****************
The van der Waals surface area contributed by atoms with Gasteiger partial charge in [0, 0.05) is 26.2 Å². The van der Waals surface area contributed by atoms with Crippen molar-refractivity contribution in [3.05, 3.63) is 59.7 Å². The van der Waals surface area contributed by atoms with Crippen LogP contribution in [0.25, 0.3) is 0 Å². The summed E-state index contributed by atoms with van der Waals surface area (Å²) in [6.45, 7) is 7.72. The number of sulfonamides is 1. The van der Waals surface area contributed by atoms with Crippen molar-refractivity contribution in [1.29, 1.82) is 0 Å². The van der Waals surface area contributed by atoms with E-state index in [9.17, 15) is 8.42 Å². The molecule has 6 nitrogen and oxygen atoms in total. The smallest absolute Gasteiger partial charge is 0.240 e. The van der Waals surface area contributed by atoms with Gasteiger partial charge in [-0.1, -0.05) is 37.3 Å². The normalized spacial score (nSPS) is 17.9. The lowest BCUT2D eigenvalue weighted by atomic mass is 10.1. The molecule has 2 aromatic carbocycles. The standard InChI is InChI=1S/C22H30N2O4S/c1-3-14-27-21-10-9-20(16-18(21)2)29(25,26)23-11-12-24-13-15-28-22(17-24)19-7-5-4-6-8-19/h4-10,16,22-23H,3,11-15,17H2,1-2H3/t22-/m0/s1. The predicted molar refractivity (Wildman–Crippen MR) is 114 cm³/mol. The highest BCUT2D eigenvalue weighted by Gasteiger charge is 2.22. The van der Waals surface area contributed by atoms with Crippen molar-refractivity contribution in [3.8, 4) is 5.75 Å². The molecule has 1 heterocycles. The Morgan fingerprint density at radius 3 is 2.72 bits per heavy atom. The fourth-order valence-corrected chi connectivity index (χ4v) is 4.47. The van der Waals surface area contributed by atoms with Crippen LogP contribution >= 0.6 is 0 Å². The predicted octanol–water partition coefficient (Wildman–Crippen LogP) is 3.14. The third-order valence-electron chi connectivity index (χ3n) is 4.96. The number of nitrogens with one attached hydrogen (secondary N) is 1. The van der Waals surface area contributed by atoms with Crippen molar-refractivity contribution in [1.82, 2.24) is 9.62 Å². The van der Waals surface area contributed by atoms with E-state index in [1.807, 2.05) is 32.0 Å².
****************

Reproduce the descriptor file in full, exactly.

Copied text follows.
The van der Waals surface area contributed by atoms with Gasteiger partial charge in [0, 0.05) is 26.2 Å². The van der Waals surface area contributed by atoms with Crippen molar-refractivity contribution in [3.05, 3.63) is 59.7 Å². The van der Waals surface area contributed by atoms with Crippen LogP contribution in [0.25, 0.3) is 0 Å². The summed E-state index contributed by atoms with van der Waals surface area (Å²) in [6.45, 7) is 7.72. The number of sulfonamides is 1. The van der Waals surface area contributed by atoms with Crippen molar-refractivity contribution in [1.29, 1.82) is 0 Å². The van der Waals surface area contributed by atoms with E-state index in [9.17, 15) is 8.42 Å². The molecule has 6 nitrogen and oxygen atoms in total. The smallest absolute Gasteiger partial charge is 0.240 e. The van der Waals surface area contributed by atoms with Gasteiger partial charge in [-0.1, -0.05) is 37.3 Å². The normalized spacial score (nSPS) is 17.9. The lowest BCUT2D eigenvalue weighted by atomic mass is 10.1. The molecule has 2 aromatic carbocycles. The standard InChI is InChI=1S/C22H30N2O4S/c1-3-14-27-21-10-9-20(16-18(21)2)29(25,26)23-11-12-24-13-15-28-22(17-24)19-7-5-4-6-8-19/h4-10,16,22-23H,3,11-15,17H2,1-2H3/t22-/m0/s1. The predicted molar refractivity (Wildman–Crippen MR) is 114 cm³/mol. The highest BCUT2D eigenvalue weighted by Gasteiger charge is 2.22. The van der Waals surface area contributed by atoms with Crippen molar-refractivity contribution in [3.8, 4) is 5.75 Å². The molecule has 1 heterocycles. The Morgan fingerprint density at radius 3 is 2.72 bits per heavy atom. The fourth-order valence-corrected chi connectivity index (χ4v) is 4.47. The van der Waals surface area contributed by atoms with Crippen LogP contribution >= 0.6 is 0 Å². The predicted octanol–water partition coefficient (Wildman–Crippen LogP) is 3.14. The third-order valence-electron chi connectivity index (χ3n) is 4.96. The number of nitrogens with one attached hydrogen (secondary N) is 1. The van der Waals surface area contributed by atoms with Crippen molar-refractivity contribution in [1.82, 2.24) is 9.62 Å². The van der Waals surface area contributed by atoms with E-state index in [1.807, 2.05) is 32.0 Å².